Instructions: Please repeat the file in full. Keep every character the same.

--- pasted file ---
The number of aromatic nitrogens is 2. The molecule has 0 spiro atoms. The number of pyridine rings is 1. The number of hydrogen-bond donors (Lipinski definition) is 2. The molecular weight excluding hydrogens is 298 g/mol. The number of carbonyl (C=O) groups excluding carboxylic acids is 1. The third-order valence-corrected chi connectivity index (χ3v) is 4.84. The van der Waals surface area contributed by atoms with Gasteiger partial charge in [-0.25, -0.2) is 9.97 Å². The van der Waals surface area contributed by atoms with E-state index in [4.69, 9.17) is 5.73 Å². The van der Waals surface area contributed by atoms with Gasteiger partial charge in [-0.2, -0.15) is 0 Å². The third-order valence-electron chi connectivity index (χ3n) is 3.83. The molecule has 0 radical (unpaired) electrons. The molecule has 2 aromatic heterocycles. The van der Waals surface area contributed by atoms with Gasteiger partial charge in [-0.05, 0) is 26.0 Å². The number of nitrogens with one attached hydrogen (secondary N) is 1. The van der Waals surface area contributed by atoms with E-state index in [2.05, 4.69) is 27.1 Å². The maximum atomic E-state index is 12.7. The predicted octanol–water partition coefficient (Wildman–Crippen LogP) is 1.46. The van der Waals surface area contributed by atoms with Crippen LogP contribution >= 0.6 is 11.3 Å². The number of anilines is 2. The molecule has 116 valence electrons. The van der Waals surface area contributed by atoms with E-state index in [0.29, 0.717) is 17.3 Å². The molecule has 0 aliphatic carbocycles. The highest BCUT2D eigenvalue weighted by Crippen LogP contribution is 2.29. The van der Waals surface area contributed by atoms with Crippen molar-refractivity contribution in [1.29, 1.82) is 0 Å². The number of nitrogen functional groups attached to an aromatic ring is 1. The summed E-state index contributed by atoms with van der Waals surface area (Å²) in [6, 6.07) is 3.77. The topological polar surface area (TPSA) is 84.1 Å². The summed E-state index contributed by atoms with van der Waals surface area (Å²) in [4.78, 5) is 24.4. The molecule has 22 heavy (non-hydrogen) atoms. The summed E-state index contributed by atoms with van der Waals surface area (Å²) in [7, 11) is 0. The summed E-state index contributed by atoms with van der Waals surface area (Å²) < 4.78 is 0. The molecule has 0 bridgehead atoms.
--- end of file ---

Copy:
The number of aromatic nitrogens is 2. The molecule has 0 spiro atoms. The number of pyridine rings is 1. The number of hydrogen-bond donors (Lipinski definition) is 2. The molecular weight excluding hydrogens is 298 g/mol. The number of carbonyl (C=O) groups excluding carboxylic acids is 1. The third-order valence-corrected chi connectivity index (χ3v) is 4.84. The van der Waals surface area contributed by atoms with Gasteiger partial charge in [-0.25, -0.2) is 9.97 Å². The van der Waals surface area contributed by atoms with E-state index in [4.69, 9.17) is 5.73 Å². The van der Waals surface area contributed by atoms with Gasteiger partial charge in [-0.2, -0.15) is 0 Å². The third-order valence-electron chi connectivity index (χ3n) is 3.83. The molecule has 0 radical (unpaired) electrons. The molecule has 2 aromatic heterocycles. The van der Waals surface area contributed by atoms with Gasteiger partial charge in [-0.05, 0) is 26.0 Å². The number of nitrogens with one attached hydrogen (secondary N) is 1. The van der Waals surface area contributed by atoms with E-state index in [2.05, 4.69) is 27.1 Å². The maximum atomic E-state index is 12.7. The predicted octanol–water partition coefficient (Wildman–Crippen LogP) is 1.46. The van der Waals surface area contributed by atoms with Crippen LogP contribution >= 0.6 is 11.3 Å². The number of anilines is 2. The molecule has 116 valence electrons. The van der Waals surface area contributed by atoms with E-state index in [0.29, 0.717) is 17.3 Å². The molecule has 0 aliphatic carbocycles. The highest BCUT2D eigenvalue weighted by Crippen LogP contribution is 2.29. The van der Waals surface area contributed by atoms with Crippen molar-refractivity contribution in [1.29, 1.82) is 0 Å². The number of nitrogen functional groups attached to an aromatic ring is 1. The summed E-state index contributed by atoms with van der Waals surface area (Å²) in [6, 6.07) is 3.77. The topological polar surface area (TPSA) is 84.1 Å². The summed E-state index contributed by atoms with van der Waals surface area (Å²) in [4.78, 5) is 24.4. The molecule has 22 heavy (non-hydrogen) atoms. The summed E-state index contributed by atoms with van der Waals surface area (Å²) in [7, 11) is 0. The summed E-state index contributed by atoms with van der Waals surface area (Å²) < 4.78 is 0. The molecule has 0 bridgehead atoms.